Now, on the cusp of another surreal spring, I have never felt simultaneously more at home and more afraid of being unmoored.

Last May we planted a garden, the first I could call my own. It is still thrilling to think about how much we were able to plant, and how much grew. The names themselves are a delight: zucchini, delicata, butternut, spaghetti squash; heirloom and red, blue, and white cherry tomatoes; black beauty and pink stripe eggplant; habanero, sweet, and red lipstick peppers; blackberries, blueberries, strawberries, golden raspberries, golden gooseberries; chives, sage, cilantro, basil, spear and black peppermint, pennyroyal; brocade and French marigolds; calendula, climbing nasturtium, velvet queen sunflower; snap peas; sampaguita, or jasmine; St. John’s wort, white yarrow, English lavender, sweetgrass, white spruce; radishes; gifted blue corn; brown bear beans; dinosaur and Red Russian kale, arugula, spinach, purslane, butter lettuce; yellow gold and blueberry kush; baby watermelons; hydrangea. It felt like a small miracle to escape the news and sit with things that needed our help. Tending to the seedlings and the plants was enough; for a time, just to keep them alive was enough to keep ourselves going.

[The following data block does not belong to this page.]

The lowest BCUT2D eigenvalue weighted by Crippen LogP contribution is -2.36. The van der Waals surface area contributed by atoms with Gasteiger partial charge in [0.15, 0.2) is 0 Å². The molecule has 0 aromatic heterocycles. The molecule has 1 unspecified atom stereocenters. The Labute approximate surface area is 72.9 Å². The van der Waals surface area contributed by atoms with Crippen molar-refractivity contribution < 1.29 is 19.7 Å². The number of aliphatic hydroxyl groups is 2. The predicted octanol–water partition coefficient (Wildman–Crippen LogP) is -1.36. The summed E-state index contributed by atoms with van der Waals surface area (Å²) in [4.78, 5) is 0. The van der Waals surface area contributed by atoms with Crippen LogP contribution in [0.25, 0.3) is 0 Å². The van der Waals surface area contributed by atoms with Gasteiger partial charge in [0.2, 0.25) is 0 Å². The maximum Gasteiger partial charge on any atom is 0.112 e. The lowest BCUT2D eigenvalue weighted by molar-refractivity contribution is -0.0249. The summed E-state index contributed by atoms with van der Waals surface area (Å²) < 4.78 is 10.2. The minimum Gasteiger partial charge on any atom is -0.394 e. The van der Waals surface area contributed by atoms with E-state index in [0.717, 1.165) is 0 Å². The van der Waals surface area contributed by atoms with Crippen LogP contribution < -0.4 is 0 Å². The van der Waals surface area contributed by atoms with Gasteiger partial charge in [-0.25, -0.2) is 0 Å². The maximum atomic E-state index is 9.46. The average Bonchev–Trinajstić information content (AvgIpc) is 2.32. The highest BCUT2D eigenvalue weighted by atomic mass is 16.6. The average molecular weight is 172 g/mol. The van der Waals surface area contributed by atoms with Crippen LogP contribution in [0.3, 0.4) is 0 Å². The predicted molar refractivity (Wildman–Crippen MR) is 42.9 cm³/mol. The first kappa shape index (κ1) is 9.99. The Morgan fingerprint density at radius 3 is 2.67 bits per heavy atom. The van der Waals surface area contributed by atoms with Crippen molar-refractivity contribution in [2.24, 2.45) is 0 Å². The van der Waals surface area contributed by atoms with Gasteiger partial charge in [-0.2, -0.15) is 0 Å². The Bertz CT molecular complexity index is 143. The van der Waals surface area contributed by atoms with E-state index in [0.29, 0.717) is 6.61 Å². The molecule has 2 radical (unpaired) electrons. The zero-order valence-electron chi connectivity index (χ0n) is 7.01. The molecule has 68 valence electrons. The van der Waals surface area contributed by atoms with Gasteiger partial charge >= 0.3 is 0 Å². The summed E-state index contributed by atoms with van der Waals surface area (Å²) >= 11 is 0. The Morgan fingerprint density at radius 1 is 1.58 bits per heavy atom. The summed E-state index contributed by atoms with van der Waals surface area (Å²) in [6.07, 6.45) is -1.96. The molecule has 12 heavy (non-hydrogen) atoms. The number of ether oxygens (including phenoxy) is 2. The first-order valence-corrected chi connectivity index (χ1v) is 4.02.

Our garden let our neighbors peer a little into our lives. Some of their stiff coldness thawed. Catherine, a university admin worker, makes beautiful soaps and enjoys a good pastry. Adeline, a flight attendant, loves to grow things almost as much as we do. The Jewish adage “My neighbor’s material concerns are my spiritual needs” has never felt more resonant. We are learning to check in on one another in hesitant but kind ways. Yet we are still cautious about how honest we are about our needs; my partner and I still don’t know how much of our politics to share.